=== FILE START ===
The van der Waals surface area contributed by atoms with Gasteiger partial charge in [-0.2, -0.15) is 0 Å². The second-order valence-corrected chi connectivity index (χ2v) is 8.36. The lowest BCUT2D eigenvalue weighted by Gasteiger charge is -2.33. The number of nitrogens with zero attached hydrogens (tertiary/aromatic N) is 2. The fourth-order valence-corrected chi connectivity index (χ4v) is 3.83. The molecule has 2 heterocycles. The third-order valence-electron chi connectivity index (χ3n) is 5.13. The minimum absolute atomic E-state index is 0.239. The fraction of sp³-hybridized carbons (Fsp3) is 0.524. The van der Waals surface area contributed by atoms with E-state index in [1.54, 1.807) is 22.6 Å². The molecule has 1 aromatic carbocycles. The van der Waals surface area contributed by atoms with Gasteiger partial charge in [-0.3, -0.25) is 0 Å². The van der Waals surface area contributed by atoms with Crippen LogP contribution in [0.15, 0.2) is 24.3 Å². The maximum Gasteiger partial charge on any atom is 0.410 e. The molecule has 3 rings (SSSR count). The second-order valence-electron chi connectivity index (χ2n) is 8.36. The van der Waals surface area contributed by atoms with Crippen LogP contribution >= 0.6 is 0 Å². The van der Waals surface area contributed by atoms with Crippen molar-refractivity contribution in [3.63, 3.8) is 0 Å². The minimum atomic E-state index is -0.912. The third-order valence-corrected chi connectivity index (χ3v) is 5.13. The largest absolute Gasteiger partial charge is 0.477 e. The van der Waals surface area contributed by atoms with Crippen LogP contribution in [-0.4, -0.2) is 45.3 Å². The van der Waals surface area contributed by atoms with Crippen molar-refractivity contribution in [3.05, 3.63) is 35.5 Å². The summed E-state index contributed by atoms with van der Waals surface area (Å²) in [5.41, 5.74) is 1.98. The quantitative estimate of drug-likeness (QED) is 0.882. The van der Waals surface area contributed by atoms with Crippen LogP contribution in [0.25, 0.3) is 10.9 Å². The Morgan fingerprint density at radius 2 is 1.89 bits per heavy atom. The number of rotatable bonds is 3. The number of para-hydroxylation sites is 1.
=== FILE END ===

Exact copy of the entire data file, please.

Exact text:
The van der Waals surface area contributed by atoms with Gasteiger partial charge in [-0.2, -0.15) is 0 Å². The second-order valence-corrected chi connectivity index (χ2v) is 8.36. The lowest BCUT2D eigenvalue weighted by Gasteiger charge is -2.33. The number of nitrogens with zero attached hydrogens (tertiary/aromatic N) is 2. The fourth-order valence-corrected chi connectivity index (χ4v) is 3.83. The molecule has 2 heterocycles. The third-order valence-electron chi connectivity index (χ3n) is 5.13. The minimum absolute atomic E-state index is 0.239. The fraction of sp³-hybridized carbons (Fsp3) is 0.524. The van der Waals surface area contributed by atoms with E-state index in [1.54, 1.807) is 22.6 Å². The molecule has 1 aromatic carbocycles. The van der Waals surface area contributed by atoms with Gasteiger partial charge in [-0.3, -0.25) is 0 Å². The van der Waals surface area contributed by atoms with Crippen LogP contribution in [0.15, 0.2) is 24.3 Å². The maximum Gasteiger partial charge on any atom is 0.410 e. The molecule has 3 rings (SSSR count). The second-order valence-electron chi connectivity index (χ2n) is 8.36. The van der Waals surface area contributed by atoms with Crippen LogP contribution >= 0.6 is 0 Å². The van der Waals surface area contributed by atoms with Crippen molar-refractivity contribution in [3.63, 3.8) is 0 Å². The minimum atomic E-state index is -0.912. The third-order valence-corrected chi connectivity index (χ3v) is 5.13. The largest absolute Gasteiger partial charge is 0.477 e. The van der Waals surface area contributed by atoms with Crippen LogP contribution in [-0.4, -0.2) is 45.3 Å². The van der Waals surface area contributed by atoms with Crippen molar-refractivity contribution in [3.05, 3.63) is 35.5 Å². The summed E-state index contributed by atoms with van der Waals surface area (Å²) in [5.41, 5.74) is 1.98. The quantitative estimate of drug-likeness (QED) is 0.882. The van der Waals surface area contributed by atoms with Crippen LogP contribution in [0.25, 0.3) is 10.9 Å². The Morgan fingerprint density at radius 2 is 1.89 bits per heavy atom. The number of rotatable bonds is 3. The number of para-hydroxylation sites is 1.